New Fantasy Novel Blends Norse Lore With Modern Settings to Create Unique World


Spenser Lincoln’s debut novel Yaga in Yggdrasil City is an eclectic mix of fantasy, mythology, urban fiction, bildungsroman, romance, and adventure. I’ve never read a book quite like it. E. M. Forster wrote in Aspects of the Novel, “Expansion. That is the idea the novelist must cling to. Not completion. Not rounding off, but opening out.” Spenser Lincoln has embodied that idea in his novel, showing us a complex world that we only get glimpses of. Reading this novel is like visiting a foreign country where we come away with only a limited understanding of the people, but have fallen in love with it and want to go on to explore it again and again.

The novel opens when Yaga and his two high school companions, George and Audhild, defeat a lich who is threatening their world. The prologue details this pivotal scene around which is built everything that follows.

Then, in Chapter 1, we jump ahead four years to when Yaga is in college with his younger girlfriend Simone. We follow Yaga’s daily activities, from flying to school in autumn and shoveling sidewalks for money in winter, to coping with how to use his first cellphone and helping his girlfriend make potions. Yes, they attend a college that teaches magic-but this book is no Harry Potter story. Instead, it’s a tale of angst as Yaga continually struggles with his past and whom he wants to be in his present.

The battle with the lich created hardships for George and Audhild while skyrocketing Yaga to momentary celebrity status. Even now, when people have largely forgotten the lich attack, we are told that Yaga “seemed like he could do no wrong. He had radiated majesty that burned down to the subatomic level and influenced generations.” But that majesty and the power he has achieved also have negative effects upon Yaga. They have caused him to be egotistical, resulting in distance being created between him and many of his friends. It has even caused his mother and sister to abandon him.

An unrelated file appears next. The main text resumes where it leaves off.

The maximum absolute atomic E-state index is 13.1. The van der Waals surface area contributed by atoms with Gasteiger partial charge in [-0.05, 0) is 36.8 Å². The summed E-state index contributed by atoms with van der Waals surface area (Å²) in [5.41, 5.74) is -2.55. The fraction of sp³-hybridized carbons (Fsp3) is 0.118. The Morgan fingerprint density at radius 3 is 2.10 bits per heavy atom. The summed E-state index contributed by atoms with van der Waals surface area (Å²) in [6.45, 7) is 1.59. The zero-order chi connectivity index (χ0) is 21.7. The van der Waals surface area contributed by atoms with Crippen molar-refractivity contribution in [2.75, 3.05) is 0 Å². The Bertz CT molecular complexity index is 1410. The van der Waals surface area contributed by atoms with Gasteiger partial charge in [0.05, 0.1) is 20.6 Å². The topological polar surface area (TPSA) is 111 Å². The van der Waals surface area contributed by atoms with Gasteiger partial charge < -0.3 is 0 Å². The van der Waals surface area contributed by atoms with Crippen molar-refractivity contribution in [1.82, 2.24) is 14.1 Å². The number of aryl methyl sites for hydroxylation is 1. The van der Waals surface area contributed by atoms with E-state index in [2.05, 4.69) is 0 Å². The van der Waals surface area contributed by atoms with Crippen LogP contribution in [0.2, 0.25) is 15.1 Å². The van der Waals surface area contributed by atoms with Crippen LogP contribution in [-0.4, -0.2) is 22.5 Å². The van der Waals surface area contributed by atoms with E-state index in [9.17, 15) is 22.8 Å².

Yaga in Yggdrasil City is no tale of a superhero. Thor might feel at home living in Yggdrasil, the great world tree of Norse mythology upon which the novel’s city is built, but he has no place in this novel. This novel is an introspective look at the costs of heroship.

It is also a masterly creation of a fictional world. Yggdrasil is its own planet, but one that seems like a familiar, yet alternate reality to the reader. There are plenty of humans on Yggdrasil, but there are also elves, sphinxes, vampires, and many other creatures. In truth, we only get small glimpses of this complicated society and how it functions, and the reader is left wanting more of it. Numerous volumes would not quench one’s thirst for learning the details of this complex and intriguing world. Here is just the opening two paragraphs of Chapter 1 that introduce us to this unique place:

“Outside of proper time and space, an infinite, flat plain existed. Its foundation was the proto-material before the first atom. Scattered across its surface were ruins and transplants from older realities. Transplanted peoples from the preexisting worlds congregated and shaped the only true landmark, a sapling from Yggdrasil, the World Tree.

“Even as a sprout, the tree had towered over and belittled every natural growth and mortal construct that had ever been. Before the first human, or at least bipedal person, had been shunted into this leftover bit of existence, the sapling was a mountain. For eons of relative time, the tree grew, and people built a city out from it and from the inside out. In the areas beyond the shade, they planted their crops and flags and built fences to protect both. Under the leaves, sewage was first, and smoke-belching industry took what little solid ground remained. From the roots of downtown to the high branches of uptown, people lived and made a living providing services to everyone else. Today, Yaga provided one of these city services as a drugstore clerk while he watched the first snow fall outside the window.”

A hero who is now working as a drugstore clerk-you know that kind of a contrast is going to set the reader up for a journey full of twists and turns. I guarantee that every page of Yaga in Yggdrasil City will have you reacting in wonder at the complexities of this strange and magical world, all the result of the imagination of Spenser Lincoln.


Source by Tyler Tichelaar

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